The Philadelphia Experiment

It’s quite possibly that Ahmir “Questlove” Thompson‘s set to see of 2017 won’t be the one he played at the The Roots’ annual summer kick-off party, the Roots Picnic — awesome as that show was.

It’s not one The Roots will play in their hometown of Philadelphia, or on their nationally televised nightly gig on The Tonight Show Starring Jimmy Fallon. No, it’s looking like 2017’s performance-to-see for fans of The Roots and their drummer/leader takes place in a week and a half on the quiet coast of Rhode Island, at the annual Newport Jazz Festival.

The Roots are the festival’s headliners on Sunday, August 6th. Unlike their recent Philly gigs — at the Picnic, or back when they were on the Welcome America festival — they don’t have a featured guest to incorporate into their performance. Don’t get me wrong, it’s amazing that they do that; their excitement backing Erykah Badu, Snoop Dogg or Lauryn Hill is contagious, solidifying their identity as music fans as much as music makers.

But this year’s headlining appearance at the Picnic was more of a Pharrell set than a Roots set. (Which was fine, dude has like a billion hits.) By comparison, this appearance at Newport is, as of right now, purely a Roots show — a chance for them to dig deep on their own catalogue, something they don’t get to do when they’re putting on the multifaceted production of the Picnic. It’s also the band’s 30th anniversary year, meaning additional possibility for deep dives. And then there’s another wrinkle, and that’s called The Philadelphia Experiment.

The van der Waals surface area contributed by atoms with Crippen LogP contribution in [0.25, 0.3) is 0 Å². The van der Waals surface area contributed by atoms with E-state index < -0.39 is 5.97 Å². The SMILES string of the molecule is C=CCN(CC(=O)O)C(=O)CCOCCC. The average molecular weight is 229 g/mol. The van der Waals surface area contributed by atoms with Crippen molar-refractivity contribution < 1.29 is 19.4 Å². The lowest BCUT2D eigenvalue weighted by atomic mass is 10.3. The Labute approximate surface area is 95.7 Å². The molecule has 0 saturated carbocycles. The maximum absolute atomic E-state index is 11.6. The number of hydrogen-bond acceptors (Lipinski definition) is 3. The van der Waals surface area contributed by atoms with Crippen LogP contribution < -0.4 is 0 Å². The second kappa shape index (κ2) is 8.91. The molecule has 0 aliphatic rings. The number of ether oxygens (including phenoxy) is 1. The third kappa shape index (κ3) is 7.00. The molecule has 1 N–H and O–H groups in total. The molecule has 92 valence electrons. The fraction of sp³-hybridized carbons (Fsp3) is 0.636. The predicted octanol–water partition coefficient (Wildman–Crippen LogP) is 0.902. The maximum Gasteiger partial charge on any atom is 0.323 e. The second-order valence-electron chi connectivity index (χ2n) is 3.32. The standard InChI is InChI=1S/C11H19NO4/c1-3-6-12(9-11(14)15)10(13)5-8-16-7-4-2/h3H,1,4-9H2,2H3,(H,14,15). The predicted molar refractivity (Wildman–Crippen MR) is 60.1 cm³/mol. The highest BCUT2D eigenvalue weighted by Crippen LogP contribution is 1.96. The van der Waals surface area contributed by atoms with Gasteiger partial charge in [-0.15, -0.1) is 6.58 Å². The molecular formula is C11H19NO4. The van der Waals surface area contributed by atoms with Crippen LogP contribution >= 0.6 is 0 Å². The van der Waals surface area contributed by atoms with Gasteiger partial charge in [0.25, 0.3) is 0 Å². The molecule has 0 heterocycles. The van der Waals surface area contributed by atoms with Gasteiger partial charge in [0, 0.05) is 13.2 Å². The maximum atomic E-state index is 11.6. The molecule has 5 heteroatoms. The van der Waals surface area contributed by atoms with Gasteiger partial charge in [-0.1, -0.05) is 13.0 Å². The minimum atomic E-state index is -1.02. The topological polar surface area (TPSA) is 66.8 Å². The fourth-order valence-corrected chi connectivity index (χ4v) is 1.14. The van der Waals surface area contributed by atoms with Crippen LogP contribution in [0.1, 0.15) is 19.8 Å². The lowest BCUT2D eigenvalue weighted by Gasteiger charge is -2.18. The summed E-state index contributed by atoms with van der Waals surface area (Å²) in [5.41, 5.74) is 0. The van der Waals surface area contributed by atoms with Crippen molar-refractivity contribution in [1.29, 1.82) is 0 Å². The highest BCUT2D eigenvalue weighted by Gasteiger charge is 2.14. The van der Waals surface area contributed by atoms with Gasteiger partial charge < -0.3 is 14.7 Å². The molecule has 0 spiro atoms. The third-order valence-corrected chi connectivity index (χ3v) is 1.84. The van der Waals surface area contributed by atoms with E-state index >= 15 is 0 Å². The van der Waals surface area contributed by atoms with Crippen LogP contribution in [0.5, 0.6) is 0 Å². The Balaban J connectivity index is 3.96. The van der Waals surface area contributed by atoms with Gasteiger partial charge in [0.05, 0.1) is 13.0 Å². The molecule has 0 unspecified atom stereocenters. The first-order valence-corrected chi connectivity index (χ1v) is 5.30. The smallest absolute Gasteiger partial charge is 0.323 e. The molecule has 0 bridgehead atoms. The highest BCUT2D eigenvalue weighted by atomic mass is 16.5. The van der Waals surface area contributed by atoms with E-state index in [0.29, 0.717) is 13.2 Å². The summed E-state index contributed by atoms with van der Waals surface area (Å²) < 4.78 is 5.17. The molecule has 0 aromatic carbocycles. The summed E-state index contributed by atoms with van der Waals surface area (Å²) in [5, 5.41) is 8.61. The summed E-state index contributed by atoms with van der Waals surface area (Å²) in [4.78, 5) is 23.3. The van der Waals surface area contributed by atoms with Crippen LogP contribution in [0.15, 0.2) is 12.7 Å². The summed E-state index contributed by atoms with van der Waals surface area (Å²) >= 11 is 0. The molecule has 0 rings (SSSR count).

The rare (but streamable on YouTube) 2001 album was a collaboration between three Philly-rooted musicians: Quest on the drums, joined by his CAPA classmate Christian McBride, an acclaimed jazz bassist who went on to host NPR’s Jazz Night In America, and versatile keys player Uri Caine, who has spent most of his career based in New York but was born in Philly. The band only performed live four times; once at the TLA on South Street, and once at the Bowery Ballroom in Manhattan, both in December of 2001. Later, they played Bonnaroo in 2007 and Monterey Jazz Festival in 2014. But with The Roots on the Newport lineup as well as the Christian McBride Big Band and the Uri Caine Trio — and McBride stepping in as artistic director of the festival last year — the stage is perfectly set for the fifth-ever Philadelphia Experiment show, set to take place on Sunday, August 6th.

The record, which you can stream below, is suave, funky and dynamic; McBride’s plucked upright gives the set a classic bebop feel, and the band doubly nods to Grover Washington, Jr. — both in their original “Grover,” the second song on the record, and a bonus track cover of Washington’s “Just The Two of Us,” which happens a minute after the piano-driven closer “Mister Magic” finishes ringing out. Other Philadelphia references abound, from the stirring and contemplative “(Re)Moved” — a frenzied rumination on the 1985 MOVE bombings — to an cover of Sir Elton’s “Philadelphia Freedom,” with string arrangements by Philly studio legend Larry Gold. Quest’s beats are rooted in hip-hop, but he stretches beyond his comfort zone into freer rhythms as the record progresses. Elsewhere, Philly cats pop up, like Pat Martino on guitar and Jon Swana on trumpet, and the simmering centerpiece is “Ife Ife,” which blends each contributor’s unique style into an immersive whole.

Tickets are still available for the Newport Jazz Festival, more information can be found via its website. And hey, check that lineup: other Philly rooted people on the bill, from Mt. Airy native George Burton to Orrin Evans. And the top-biled performances by Andra DaySnarky PuppyBela Fleck and Maceo Parker are sure to be throwdowns as well.